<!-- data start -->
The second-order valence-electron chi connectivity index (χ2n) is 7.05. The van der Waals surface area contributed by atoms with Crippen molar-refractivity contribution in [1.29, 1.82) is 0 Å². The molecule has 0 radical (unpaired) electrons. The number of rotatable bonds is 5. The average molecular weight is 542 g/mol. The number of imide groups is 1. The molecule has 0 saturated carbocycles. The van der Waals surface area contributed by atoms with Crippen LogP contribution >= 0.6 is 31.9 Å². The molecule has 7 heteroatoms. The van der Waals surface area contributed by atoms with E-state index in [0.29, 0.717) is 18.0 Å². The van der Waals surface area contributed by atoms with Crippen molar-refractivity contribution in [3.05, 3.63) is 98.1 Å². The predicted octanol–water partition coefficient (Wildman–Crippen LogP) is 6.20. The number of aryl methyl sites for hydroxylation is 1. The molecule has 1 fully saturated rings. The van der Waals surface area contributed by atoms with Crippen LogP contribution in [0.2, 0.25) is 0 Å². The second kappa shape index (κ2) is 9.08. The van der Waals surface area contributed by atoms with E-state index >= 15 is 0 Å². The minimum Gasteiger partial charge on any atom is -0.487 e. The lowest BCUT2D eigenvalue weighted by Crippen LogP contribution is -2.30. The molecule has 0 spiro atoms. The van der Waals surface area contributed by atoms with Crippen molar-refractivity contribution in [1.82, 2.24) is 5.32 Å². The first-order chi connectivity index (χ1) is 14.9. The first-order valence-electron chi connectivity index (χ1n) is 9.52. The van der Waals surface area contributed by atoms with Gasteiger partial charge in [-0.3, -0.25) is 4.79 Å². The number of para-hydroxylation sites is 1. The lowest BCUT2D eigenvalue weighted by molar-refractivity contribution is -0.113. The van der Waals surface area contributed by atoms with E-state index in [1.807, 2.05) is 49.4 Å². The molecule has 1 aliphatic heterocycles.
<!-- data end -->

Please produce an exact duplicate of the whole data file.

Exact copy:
The second-order valence-electron chi connectivity index (χ2n) is 7.05. The van der Waals surface area contributed by atoms with Crippen molar-refractivity contribution in [1.29, 1.82) is 0 Å². The molecule has 0 radical (unpaired) electrons. The number of rotatable bonds is 5. The average molecular weight is 542 g/mol. The number of imide groups is 1. The molecule has 0 saturated carbocycles. The van der Waals surface area contributed by atoms with Crippen LogP contribution >= 0.6 is 31.9 Å². The molecule has 7 heteroatoms. The van der Waals surface area contributed by atoms with E-state index in [0.29, 0.717) is 18.0 Å². The van der Waals surface area contributed by atoms with Crippen molar-refractivity contribution in [3.05, 3.63) is 98.1 Å². The predicted octanol–water partition coefficient (Wildman–Crippen LogP) is 6.20. The number of aryl methyl sites for hydroxylation is 1. The molecule has 1 fully saturated rings. The van der Waals surface area contributed by atoms with Crippen LogP contribution in [0.2, 0.25) is 0 Å². The second kappa shape index (κ2) is 9.08. The van der Waals surface area contributed by atoms with E-state index >= 15 is 0 Å². The minimum Gasteiger partial charge on any atom is -0.487 e. The lowest BCUT2D eigenvalue weighted by Crippen LogP contribution is -2.30. The molecule has 0 spiro atoms. The van der Waals surface area contributed by atoms with Crippen molar-refractivity contribution in [1.82, 2.24) is 5.32 Å². The first-order chi connectivity index (χ1) is 14.9. The first-order valence-electron chi connectivity index (χ1n) is 9.52. The van der Waals surface area contributed by atoms with Gasteiger partial charge in [-0.3, -0.25) is 4.79 Å². The number of para-hydroxylation sites is 1. The lowest BCUT2D eigenvalue weighted by molar-refractivity contribution is -0.113. The van der Waals surface area contributed by atoms with E-state index in [1.807, 2.05) is 49.4 Å². The molecule has 1 aliphatic heterocycles.